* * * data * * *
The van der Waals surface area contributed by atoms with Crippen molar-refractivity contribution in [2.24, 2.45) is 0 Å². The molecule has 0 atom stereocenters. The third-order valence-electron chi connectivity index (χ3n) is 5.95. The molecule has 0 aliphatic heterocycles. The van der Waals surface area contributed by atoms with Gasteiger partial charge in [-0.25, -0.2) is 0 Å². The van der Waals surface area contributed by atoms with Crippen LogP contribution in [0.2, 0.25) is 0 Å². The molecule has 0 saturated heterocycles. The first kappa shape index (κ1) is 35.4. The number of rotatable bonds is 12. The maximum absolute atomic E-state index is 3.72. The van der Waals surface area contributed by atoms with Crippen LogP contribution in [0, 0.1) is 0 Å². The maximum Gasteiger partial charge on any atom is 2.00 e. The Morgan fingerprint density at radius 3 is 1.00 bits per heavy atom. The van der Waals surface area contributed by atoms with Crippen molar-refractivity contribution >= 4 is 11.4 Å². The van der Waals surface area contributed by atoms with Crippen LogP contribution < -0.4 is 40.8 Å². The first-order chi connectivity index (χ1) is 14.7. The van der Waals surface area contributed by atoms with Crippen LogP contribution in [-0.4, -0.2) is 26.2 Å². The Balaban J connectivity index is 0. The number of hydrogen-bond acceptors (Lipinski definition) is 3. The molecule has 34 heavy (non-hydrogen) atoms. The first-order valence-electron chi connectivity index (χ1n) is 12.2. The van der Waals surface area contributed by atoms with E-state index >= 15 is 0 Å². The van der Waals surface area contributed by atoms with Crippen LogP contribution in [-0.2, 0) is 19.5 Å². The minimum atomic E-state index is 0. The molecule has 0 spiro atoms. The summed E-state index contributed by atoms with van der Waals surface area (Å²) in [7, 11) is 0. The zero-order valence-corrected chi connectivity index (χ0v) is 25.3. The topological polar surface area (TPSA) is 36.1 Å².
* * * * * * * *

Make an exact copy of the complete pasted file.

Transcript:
The van der Waals surface area contributed by atoms with Crippen molar-refractivity contribution in [2.24, 2.45) is 0 Å². The molecule has 0 atom stereocenters. The third-order valence-electron chi connectivity index (χ3n) is 5.95. The molecule has 0 aliphatic heterocycles. The van der Waals surface area contributed by atoms with Gasteiger partial charge in [-0.25, -0.2) is 0 Å². The van der Waals surface area contributed by atoms with Crippen LogP contribution in [0.2, 0.25) is 0 Å². The molecule has 0 saturated heterocycles. The first kappa shape index (κ1) is 35.4. The number of rotatable bonds is 12. The maximum absolute atomic E-state index is 3.72. The van der Waals surface area contributed by atoms with Crippen LogP contribution in [0, 0.1) is 0 Å². The maximum Gasteiger partial charge on any atom is 2.00 e. The Morgan fingerprint density at radius 3 is 1.00 bits per heavy atom. The van der Waals surface area contributed by atoms with Crippen molar-refractivity contribution >= 4 is 11.4 Å². The van der Waals surface area contributed by atoms with Crippen LogP contribution < -0.4 is 40.8 Å². The first-order chi connectivity index (χ1) is 14.7. The van der Waals surface area contributed by atoms with Crippen LogP contribution in [-0.4, -0.2) is 26.2 Å². The Balaban J connectivity index is 0. The number of hydrogen-bond acceptors (Lipinski definition) is 3. The molecule has 34 heavy (non-hydrogen) atoms. The first-order valence-electron chi connectivity index (χ1n) is 12.2. The van der Waals surface area contributed by atoms with E-state index >= 15 is 0 Å². The van der Waals surface area contributed by atoms with Crippen LogP contribution in [-0.2, 0) is 19.5 Å². The minimum atomic E-state index is 0. The molecule has 0 spiro atoms. The summed E-state index contributed by atoms with van der Waals surface area (Å²) in [7, 11) is 0. The zero-order valence-corrected chi connectivity index (χ0v) is 25.3. The topological polar surface area (TPSA) is 36.1 Å².